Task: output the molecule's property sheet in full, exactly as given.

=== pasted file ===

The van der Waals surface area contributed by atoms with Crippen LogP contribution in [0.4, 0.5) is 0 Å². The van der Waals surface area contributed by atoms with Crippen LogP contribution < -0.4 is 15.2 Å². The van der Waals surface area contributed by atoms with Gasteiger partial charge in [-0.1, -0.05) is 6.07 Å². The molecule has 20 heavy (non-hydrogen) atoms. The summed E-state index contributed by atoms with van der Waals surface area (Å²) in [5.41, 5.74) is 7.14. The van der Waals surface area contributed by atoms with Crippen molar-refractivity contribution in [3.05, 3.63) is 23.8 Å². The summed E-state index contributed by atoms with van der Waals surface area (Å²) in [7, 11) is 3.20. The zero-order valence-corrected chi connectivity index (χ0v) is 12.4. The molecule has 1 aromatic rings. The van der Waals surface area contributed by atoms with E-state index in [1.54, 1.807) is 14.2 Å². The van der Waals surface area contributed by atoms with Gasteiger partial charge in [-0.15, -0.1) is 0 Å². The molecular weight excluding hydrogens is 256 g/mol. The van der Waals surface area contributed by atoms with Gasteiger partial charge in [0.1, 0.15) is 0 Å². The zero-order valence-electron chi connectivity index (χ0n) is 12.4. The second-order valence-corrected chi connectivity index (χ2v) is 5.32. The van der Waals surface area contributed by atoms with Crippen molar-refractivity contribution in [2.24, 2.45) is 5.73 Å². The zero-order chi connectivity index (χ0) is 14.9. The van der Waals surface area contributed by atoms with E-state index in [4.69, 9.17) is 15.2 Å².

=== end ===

The van der Waals surface area contributed by atoms with Crippen LogP contribution in [0.4, 0.5) is 0 Å². The van der Waals surface area contributed by atoms with Crippen LogP contribution < -0.4 is 15.2 Å². The van der Waals surface area contributed by atoms with Gasteiger partial charge in [-0.1, -0.05) is 6.07 Å². The molecule has 20 heavy (non-hydrogen) atoms. The summed E-state index contributed by atoms with van der Waals surface area (Å²) in [5.41, 5.74) is 7.14. The van der Waals surface area contributed by atoms with Crippen molar-refractivity contribution in [3.05, 3.63) is 23.8 Å². The summed E-state index contributed by atoms with van der Waals surface area (Å²) in [7, 11) is 3.20. The zero-order valence-corrected chi connectivity index (χ0v) is 12.4. The molecule has 1 aromatic rings. The van der Waals surface area contributed by atoms with E-state index in [1.54, 1.807) is 14.2 Å². The van der Waals surface area contributed by atoms with Gasteiger partial charge in [-0.15, -0.1) is 0 Å². The molecular weight excluding hydrogens is 256 g/mol. The van der Waals surface area contributed by atoms with Gasteiger partial charge in [0.1, 0.15) is 0 Å². The zero-order valence-electron chi connectivity index (χ0n) is 12.4. The second-order valence-corrected chi connectivity index (χ2v) is 5.32. The van der Waals surface area contributed by atoms with Crippen molar-refractivity contribution in [2.24, 2.45) is 5.73 Å². The zero-order chi connectivity index (χ0) is 14.9. The van der Waals surface area contributed by atoms with E-state index in [4.69, 9.17) is 15.2 Å².